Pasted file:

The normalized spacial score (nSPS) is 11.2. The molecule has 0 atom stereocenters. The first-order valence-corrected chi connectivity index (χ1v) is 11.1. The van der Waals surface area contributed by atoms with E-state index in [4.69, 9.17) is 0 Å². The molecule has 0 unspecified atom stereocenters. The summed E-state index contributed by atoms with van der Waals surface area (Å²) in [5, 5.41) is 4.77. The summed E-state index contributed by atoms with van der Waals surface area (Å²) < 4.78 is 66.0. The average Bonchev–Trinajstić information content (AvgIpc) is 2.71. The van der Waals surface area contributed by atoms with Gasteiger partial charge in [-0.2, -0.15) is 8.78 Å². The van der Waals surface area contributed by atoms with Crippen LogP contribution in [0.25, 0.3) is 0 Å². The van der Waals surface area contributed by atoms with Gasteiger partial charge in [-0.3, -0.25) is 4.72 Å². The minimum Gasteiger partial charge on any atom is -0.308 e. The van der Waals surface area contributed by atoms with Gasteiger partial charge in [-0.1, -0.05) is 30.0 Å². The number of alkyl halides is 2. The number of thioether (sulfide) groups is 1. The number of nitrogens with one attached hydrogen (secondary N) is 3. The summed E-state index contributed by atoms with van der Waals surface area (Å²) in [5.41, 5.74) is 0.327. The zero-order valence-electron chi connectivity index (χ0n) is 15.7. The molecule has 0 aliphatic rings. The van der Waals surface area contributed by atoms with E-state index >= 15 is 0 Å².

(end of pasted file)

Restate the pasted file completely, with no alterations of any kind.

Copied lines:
The normalized spacial score (nSPS) is 11.2. The molecule has 0 atom stereocenters. The first-order valence-corrected chi connectivity index (χ1v) is 11.1. The van der Waals surface area contributed by atoms with E-state index in [4.69, 9.17) is 0 Å². The molecule has 0 unspecified atom stereocenters. The summed E-state index contributed by atoms with van der Waals surface area (Å²) in [5, 5.41) is 4.77. The summed E-state index contributed by atoms with van der Waals surface area (Å²) < 4.78 is 66.0. The average Bonchev–Trinajstić information content (AvgIpc) is 2.71. The van der Waals surface area contributed by atoms with Gasteiger partial charge in [-0.2, -0.15) is 8.78 Å². The van der Waals surface area contributed by atoms with Crippen LogP contribution in [0.25, 0.3) is 0 Å². The van der Waals surface area contributed by atoms with Gasteiger partial charge in [-0.3, -0.25) is 4.72 Å². The minimum Gasteiger partial charge on any atom is -0.308 e. The van der Waals surface area contributed by atoms with Gasteiger partial charge in [-0.1, -0.05) is 30.0 Å². The number of alkyl halides is 2. The number of thioether (sulfide) groups is 1. The number of nitrogens with one attached hydrogen (secondary N) is 3. The summed E-state index contributed by atoms with van der Waals surface area (Å²) in [5.41, 5.74) is 0.327. The zero-order valence-electron chi connectivity index (χ0n) is 15.7. The molecule has 0 aliphatic rings. The van der Waals surface area contributed by atoms with E-state index >= 15 is 0 Å².